The study was conducted between 2013 and 2014 to assess the performance of BinaxNow (Binax Inc, Inverness Medical, ME, USA), SD Bioline (Standard Diagnostics Inc, Korea), Carestart (Access Bio Inc, Monmouth, USA), and First Response (Premier Medical Co Ltd, India). (1) BinaxNow, which targets both P. falciparum-specific HRP2 and a pan-malarial antigen, Plasmodium aldolase; (2) SD Bioline 05FK50, which targets P. falciparum-specific HRP2 only and 05FK60, which targets both P. falciparum-specific HRP2 and the pan-malaria antigen pLDH; (3) Carestart IFU G0131, which targets both P. falciparum-specific HRP2 and the pan malarial antigen, pLDH, IFU G0141, which targets P. falciparum-specific HRP2 only and IFU G0181, which targets both P. falciparum-specific HRP2 and pLDH; and, (4) First Response I13FRC, which targets P. falciparum-specific HRP2 and First Response I16FRC, which targets both P. falciparum-specific HRP2 and the pan-malarial antigen pLDH.

Participants were recruited to the study through the Kombewa HDSS. All patients, irrespective of their age and gender, presenting at the health facilities with a clinical suspicion of malaria were included in the study after taking written informed consent. The study design was in compliance with the STARD methodological guidelines for presentation of diagnostic studies [13].

Data collection

Data were collected using register forms and laboratory registry notebooks. Intensive training of the study personnel and supervisors was conducted to ensure proper performance of RDT testing and malaria microscopy. Blood specimen from the participants was screened using selected RDTs, and thin and thick blood films were prepared for microscopic examination. All RDTs and blood films for a specific blood specimen were given identical codes for later comparison of the results. Each RDT was performed using the manufacturer’s recommended procedures and results were read between 15 and 20 min while the microscopy films were kept for later examination.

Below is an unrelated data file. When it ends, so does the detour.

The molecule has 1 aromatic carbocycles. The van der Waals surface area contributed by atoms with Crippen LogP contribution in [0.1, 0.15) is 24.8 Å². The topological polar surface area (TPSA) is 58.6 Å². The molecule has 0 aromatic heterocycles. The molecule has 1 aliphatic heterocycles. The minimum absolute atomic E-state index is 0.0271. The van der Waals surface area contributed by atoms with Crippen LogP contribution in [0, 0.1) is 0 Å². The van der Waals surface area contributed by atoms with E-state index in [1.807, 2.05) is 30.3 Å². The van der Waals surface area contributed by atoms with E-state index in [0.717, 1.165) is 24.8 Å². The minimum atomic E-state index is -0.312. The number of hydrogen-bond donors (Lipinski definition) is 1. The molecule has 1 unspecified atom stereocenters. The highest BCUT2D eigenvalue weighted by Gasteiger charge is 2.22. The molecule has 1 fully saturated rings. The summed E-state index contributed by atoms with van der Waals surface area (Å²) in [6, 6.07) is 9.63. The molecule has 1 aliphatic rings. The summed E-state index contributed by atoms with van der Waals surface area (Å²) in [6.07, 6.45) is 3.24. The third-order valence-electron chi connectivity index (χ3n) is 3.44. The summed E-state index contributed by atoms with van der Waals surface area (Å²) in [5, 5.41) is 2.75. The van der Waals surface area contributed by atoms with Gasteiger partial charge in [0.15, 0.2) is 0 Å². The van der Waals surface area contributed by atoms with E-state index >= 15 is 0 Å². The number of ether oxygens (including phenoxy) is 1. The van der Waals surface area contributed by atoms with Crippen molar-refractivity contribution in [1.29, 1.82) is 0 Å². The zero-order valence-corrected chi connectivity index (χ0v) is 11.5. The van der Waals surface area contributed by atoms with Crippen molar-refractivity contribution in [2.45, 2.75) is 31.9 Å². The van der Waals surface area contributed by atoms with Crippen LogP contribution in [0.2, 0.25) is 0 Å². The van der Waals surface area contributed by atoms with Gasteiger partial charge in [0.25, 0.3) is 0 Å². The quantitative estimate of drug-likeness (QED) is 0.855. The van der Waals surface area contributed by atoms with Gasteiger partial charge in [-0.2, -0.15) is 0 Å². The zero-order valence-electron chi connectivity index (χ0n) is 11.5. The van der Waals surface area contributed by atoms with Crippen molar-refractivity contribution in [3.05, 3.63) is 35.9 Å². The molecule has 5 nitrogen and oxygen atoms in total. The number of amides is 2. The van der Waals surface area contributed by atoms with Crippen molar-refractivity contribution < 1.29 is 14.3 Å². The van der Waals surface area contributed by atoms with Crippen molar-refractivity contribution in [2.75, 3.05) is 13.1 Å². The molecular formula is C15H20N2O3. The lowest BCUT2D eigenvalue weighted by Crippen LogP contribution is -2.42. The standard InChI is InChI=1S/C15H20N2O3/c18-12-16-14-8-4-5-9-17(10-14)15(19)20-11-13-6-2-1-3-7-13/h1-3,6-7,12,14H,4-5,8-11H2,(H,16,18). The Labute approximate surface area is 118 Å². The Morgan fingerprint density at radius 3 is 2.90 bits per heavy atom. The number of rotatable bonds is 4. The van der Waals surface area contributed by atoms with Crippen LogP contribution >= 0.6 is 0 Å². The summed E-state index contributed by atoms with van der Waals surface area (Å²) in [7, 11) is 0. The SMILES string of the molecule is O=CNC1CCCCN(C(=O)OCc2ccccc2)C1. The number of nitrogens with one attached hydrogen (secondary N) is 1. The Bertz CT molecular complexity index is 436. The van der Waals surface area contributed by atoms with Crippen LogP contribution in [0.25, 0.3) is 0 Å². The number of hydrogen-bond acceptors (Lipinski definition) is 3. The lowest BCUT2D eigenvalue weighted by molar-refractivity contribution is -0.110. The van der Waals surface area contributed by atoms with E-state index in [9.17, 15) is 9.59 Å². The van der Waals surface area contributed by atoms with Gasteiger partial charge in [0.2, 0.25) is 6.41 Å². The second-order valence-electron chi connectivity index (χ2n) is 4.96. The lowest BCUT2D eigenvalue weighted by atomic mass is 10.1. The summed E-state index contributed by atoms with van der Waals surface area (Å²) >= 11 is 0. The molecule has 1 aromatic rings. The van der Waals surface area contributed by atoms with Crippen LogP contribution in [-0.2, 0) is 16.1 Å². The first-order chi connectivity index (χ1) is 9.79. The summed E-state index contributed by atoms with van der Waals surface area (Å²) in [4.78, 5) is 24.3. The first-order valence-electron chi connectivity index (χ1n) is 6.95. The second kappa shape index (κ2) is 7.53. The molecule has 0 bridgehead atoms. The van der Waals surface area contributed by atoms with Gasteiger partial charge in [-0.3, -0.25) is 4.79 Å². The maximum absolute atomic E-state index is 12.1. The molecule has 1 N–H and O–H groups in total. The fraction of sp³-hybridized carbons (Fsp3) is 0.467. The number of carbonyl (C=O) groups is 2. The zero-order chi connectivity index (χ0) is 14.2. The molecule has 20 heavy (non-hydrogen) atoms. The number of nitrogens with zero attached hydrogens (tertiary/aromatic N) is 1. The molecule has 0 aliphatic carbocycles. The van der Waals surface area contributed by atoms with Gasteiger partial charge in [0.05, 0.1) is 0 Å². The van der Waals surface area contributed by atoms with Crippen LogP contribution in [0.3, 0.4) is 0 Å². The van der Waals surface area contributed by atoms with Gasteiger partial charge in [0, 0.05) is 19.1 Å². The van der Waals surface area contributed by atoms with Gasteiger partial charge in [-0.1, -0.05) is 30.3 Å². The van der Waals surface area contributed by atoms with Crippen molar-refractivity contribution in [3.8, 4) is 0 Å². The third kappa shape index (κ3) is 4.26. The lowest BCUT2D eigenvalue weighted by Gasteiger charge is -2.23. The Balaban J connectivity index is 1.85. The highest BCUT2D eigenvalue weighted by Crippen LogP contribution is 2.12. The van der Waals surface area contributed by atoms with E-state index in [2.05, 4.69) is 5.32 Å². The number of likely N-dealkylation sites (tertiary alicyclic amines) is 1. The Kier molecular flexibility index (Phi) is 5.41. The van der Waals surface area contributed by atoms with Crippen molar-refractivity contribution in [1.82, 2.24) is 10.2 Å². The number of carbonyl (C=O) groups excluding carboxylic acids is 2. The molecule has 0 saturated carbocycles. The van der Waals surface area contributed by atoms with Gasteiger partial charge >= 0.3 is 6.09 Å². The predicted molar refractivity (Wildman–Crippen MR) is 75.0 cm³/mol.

Rapid diagnostic test interpretation

RDTs contain a nitrocellulose strip with a labeled monoclonal antibody specific for the antigens and are pre-coated with monoclonal antibodies for the test strips and the control line [8]. The interpretation of the results involves the following: for those RDTs detecting HRP2 and pan antigens, three colour bands (bands in the control area, P. falciparum area, and pan area) indicated a positive result for P. falciparum or mixed infection. For those detecting HRP2 alone, two bands (one band in the control area and another band in the P. falciparum area alone) indicated a positive result for P. falciparum. When there was only one band in the control area within the result window, this indicated a negative result and the test were deemed invalid if the line in the control area did not appear. Results were recorded using the participants code ID.

Comparison with Giemsa/microscopy